Wikileaks, Donald Tsang and Democracy
in Hong Kong ,
A very interesting analysis at China Worker on the Wikileaks cable from October 2005 regarding a conversation with Donald Tsang concerning the proposals for political reform in Hong Kong. As China Worker points out from the left, it's not just the CCP that is blocking universal suffrage in Hong Kong, but the tycoons are neck deep in it as well.
Quoting Donald Tsang Yam-kuen in the cable, "the great fear in Hong Kong is not taxation without representation, but ‘representation without taxation’ in which the non-taxpaying majority would dictate [terms] to the taxpayers.”.
China Worker beautifully points out that the median wage in Hong Kong has stagnated since the handover, while the tycoons and the wealthy have seen their wages increase (and I'll note that this includes during the crisis periods like SARS when the HK economy essentially ground to a halt.)
The ‘non-taxpaying majority’ refers to the vast majority of Hong Kong’s working population. The “extremely narrow tax base” of which Tsang speaks is a deliberate choice by government to restrict welfare spending and encourage the so-called “big market, small government”.
By welfare spending, we mean spending on items like public teachers, public doctors, and the other niceties of a functioning society. And of course the major source of taxation in Hong Kong is the non-hidden taxes on property, but that is the only tax that can be earmarked for special purposes and is off-the-table for any purpose but sweetheart projects for the tycoons and friends.
In Hong Kong’s special form of crony capitalism, with the property market comprising its rotten heart, the mass of ordinary citizens including the 1.2 million who live below the poverty line, are levied a disguised ‘tax’ in the form of excessive property prices.
This ‘hidden taxation’ is a huge burden on small businesses – rents for shops and restaurants have risen by 20-50 percent this year. And even for those in abject poverty, rents of around HK$2,000 (US$256) per month are charged for a ‘cage home’ large enough for only one person!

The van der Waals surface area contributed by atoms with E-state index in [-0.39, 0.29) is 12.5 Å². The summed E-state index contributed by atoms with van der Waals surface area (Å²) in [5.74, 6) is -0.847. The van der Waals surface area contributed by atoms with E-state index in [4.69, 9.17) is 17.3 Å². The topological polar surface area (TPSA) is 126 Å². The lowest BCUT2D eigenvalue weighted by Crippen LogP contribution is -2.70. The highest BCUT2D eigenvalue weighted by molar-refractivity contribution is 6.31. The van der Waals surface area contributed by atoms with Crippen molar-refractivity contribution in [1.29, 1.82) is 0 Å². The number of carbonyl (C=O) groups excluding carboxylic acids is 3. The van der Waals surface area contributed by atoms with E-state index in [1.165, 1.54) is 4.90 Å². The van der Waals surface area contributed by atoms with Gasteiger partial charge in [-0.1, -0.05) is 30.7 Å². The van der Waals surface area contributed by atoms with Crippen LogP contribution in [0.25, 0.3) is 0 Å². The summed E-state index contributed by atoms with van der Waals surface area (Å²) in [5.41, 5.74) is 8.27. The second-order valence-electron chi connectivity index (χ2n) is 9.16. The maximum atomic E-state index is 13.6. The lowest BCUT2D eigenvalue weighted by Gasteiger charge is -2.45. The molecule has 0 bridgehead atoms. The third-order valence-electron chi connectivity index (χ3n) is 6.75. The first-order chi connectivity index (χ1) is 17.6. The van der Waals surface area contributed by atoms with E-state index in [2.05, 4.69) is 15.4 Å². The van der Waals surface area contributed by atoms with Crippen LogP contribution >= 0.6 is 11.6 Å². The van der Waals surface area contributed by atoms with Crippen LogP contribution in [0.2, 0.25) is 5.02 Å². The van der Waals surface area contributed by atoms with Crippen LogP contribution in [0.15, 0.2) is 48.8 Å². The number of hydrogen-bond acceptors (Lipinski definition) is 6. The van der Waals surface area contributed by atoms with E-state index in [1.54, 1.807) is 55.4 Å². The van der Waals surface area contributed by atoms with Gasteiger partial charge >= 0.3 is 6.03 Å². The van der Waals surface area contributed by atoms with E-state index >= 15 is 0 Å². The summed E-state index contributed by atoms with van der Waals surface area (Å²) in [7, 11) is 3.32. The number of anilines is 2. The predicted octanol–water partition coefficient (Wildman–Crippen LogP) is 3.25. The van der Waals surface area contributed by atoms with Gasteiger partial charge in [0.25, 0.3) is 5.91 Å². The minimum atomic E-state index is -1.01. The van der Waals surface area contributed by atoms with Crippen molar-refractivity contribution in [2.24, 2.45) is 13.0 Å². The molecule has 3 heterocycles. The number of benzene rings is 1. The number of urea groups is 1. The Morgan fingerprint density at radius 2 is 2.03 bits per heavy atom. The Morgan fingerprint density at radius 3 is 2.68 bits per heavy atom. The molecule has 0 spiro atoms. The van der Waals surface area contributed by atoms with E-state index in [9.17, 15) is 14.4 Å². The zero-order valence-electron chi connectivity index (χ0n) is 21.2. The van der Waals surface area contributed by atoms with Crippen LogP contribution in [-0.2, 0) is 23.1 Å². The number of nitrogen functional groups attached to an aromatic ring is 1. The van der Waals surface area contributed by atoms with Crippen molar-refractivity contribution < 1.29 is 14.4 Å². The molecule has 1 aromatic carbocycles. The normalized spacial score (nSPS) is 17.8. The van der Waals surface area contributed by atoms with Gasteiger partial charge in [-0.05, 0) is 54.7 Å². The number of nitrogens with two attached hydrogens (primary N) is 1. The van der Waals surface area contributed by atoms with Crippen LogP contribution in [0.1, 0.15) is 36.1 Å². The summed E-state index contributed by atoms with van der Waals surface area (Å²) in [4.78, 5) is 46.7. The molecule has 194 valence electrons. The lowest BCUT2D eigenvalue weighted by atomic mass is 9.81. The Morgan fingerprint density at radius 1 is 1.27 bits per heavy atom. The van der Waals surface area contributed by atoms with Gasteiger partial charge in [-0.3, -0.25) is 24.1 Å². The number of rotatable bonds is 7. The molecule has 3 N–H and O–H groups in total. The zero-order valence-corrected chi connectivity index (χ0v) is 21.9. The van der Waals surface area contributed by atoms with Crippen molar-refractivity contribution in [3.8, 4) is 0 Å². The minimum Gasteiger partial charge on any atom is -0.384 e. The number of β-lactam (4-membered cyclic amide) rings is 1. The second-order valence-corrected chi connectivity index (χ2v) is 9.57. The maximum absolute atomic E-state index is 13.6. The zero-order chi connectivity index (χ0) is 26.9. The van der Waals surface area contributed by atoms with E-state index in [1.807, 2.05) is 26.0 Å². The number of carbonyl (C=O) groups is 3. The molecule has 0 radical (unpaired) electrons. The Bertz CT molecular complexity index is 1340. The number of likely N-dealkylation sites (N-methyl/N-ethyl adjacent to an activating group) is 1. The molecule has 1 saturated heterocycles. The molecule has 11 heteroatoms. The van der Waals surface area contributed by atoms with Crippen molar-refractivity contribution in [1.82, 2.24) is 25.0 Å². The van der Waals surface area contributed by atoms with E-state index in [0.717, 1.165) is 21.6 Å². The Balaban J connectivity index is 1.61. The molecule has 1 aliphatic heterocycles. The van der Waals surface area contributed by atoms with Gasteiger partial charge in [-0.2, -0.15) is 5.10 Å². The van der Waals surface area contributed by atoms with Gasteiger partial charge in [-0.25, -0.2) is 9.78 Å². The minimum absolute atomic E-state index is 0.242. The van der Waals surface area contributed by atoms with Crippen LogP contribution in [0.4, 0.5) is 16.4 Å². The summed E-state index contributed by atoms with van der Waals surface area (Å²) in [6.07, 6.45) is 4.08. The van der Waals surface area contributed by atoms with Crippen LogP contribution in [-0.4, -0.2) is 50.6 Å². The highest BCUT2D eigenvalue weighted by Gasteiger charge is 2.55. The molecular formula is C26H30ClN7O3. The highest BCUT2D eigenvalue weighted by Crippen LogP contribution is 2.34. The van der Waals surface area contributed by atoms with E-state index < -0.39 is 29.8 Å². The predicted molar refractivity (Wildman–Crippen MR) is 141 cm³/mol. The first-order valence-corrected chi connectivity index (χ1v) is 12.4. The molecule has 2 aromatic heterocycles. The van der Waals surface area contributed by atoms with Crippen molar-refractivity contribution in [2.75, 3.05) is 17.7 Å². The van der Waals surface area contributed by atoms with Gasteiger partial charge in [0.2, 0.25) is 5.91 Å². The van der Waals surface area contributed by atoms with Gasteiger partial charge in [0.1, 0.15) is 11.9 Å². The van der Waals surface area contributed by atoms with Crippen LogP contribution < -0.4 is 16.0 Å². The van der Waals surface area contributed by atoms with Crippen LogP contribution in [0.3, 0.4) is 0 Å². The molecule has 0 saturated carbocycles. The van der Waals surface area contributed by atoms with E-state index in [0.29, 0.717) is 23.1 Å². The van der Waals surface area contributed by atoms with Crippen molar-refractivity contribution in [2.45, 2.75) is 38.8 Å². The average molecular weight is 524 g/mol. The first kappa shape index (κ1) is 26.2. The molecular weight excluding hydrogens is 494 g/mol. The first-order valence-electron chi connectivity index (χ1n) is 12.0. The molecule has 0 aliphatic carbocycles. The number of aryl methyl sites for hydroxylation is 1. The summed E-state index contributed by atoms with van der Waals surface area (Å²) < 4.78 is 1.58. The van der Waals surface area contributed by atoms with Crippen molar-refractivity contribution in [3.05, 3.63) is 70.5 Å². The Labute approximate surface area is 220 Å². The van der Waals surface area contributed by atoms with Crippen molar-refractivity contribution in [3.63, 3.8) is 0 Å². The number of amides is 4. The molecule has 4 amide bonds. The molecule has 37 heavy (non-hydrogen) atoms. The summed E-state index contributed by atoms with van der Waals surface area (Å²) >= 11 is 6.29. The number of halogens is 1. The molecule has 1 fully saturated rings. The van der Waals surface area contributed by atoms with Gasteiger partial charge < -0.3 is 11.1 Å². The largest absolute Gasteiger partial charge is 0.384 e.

In most societies the power of taxation is reserved to the government, but that is not the case in Hong Kong, where even the pro-business pro-CCP shoe-shiners recognize high land prices/high rents as a form of supplemental taxation that avoids government coffers and is sent directly to line the pockets of the tycoons. Of course if this money wasn't siphoned off from the economy in to the hands of tycoons, folks who work hard at their private small and medium enterprises might get rich enough to pay taxes and might get large enough to challenge the tycoons' retail and services outlets.
This will not do, because without poor people, how can the rich people feel they are better than others? And is there any reason beyond trying to prove you're better than "them" behind the conspicuous consumption that drives high retail rents at the mega-malls owned by the property tycoons? And what executive office in Hong Kong would be complete without tea ladies and what executive's home in Hong Kong would be complete without an endentured servant from some third world country? And you can't have those "nice things" without poor people desperate to work.
And of course if you're a Vice Chairman of the CCP how can you rub shoulders with some of the richest men on the planet, if policies aren't in place to keep them rich? Especially when the richest men on the planet regularly skim the wealth from Hong Kong and transfer it to the mainland to develop land projects and other white elephants that provide ample opportunities for "gratuities" as well as the essential boost in GDP via expanision of non-productive assets.
But leave it to the folks with Trotsky on their sidebar to sum up Hong Kong's socio-economic situation so nicely.
Tsang’s leaked comments show that capitalism and the Chinese dictatorship represent an alliance resisting democratic change in Hong Kong and China.